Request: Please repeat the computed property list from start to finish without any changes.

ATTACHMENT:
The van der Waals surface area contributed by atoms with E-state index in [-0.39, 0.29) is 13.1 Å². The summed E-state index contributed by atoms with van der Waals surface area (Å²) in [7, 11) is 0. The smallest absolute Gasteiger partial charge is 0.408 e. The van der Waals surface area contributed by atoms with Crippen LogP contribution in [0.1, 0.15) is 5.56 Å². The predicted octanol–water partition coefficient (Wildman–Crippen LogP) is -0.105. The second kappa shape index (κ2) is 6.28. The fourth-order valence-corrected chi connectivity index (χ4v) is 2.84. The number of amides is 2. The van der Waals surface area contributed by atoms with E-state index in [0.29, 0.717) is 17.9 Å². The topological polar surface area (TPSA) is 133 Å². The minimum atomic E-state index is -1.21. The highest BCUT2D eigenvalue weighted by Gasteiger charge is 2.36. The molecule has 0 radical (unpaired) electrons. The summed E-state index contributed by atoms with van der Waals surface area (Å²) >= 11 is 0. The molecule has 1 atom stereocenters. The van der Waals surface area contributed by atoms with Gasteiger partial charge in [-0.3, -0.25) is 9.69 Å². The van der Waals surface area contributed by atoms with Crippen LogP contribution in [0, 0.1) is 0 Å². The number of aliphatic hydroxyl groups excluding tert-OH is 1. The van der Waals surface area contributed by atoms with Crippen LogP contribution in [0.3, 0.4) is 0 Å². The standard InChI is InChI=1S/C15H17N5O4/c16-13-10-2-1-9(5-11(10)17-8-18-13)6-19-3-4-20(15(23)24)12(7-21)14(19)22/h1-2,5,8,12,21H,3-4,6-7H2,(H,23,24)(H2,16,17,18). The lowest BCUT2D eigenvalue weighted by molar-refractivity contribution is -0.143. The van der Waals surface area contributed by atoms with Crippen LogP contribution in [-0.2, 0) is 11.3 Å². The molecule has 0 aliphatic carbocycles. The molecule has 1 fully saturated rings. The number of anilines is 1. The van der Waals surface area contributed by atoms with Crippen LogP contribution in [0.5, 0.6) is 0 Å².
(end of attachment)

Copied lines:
The van der Waals surface area contributed by atoms with E-state index in [-0.39, 0.29) is 13.1 Å². The summed E-state index contributed by atoms with van der Waals surface area (Å²) in [7, 11) is 0. The smallest absolute Gasteiger partial charge is 0.408 e. The van der Waals surface area contributed by atoms with Crippen LogP contribution in [0.1, 0.15) is 5.56 Å². The predicted octanol–water partition coefficient (Wildman–Crippen LogP) is -0.105. The second kappa shape index (κ2) is 6.28. The fourth-order valence-corrected chi connectivity index (χ4v) is 2.84. The number of amides is 2. The van der Waals surface area contributed by atoms with E-state index in [0.29, 0.717) is 17.9 Å². The topological polar surface area (TPSA) is 133 Å². The minimum atomic E-state index is -1.21. The highest BCUT2D eigenvalue weighted by Gasteiger charge is 2.36. The molecule has 0 radical (unpaired) electrons. The summed E-state index contributed by atoms with van der Waals surface area (Å²) >= 11 is 0. The molecule has 1 atom stereocenters. The van der Waals surface area contributed by atoms with Gasteiger partial charge in [-0.3, -0.25) is 9.69 Å². The van der Waals surface area contributed by atoms with Crippen LogP contribution in [0, 0.1) is 0 Å². The number of aliphatic hydroxyl groups excluding tert-OH is 1. The van der Waals surface area contributed by atoms with Crippen LogP contribution in [0.3, 0.4) is 0 Å². The standard InChI is InChI=1S/C15H17N5O4/c16-13-10-2-1-9(5-11(10)17-8-18-13)6-19-3-4-20(15(23)24)12(7-21)14(19)22/h1-2,5,8,12,21H,3-4,6-7H2,(H,23,24)(H2,16,17,18). The lowest BCUT2D eigenvalue weighted by molar-refractivity contribution is -0.143. The van der Waals surface area contributed by atoms with Crippen LogP contribution in [-0.2, 0) is 11.3 Å². The molecule has 0 aliphatic carbocycles. The molecule has 1 fully saturated rings. The number of anilines is 1. The van der Waals surface area contributed by atoms with Crippen LogP contribution in [0.5, 0.6) is 0 Å².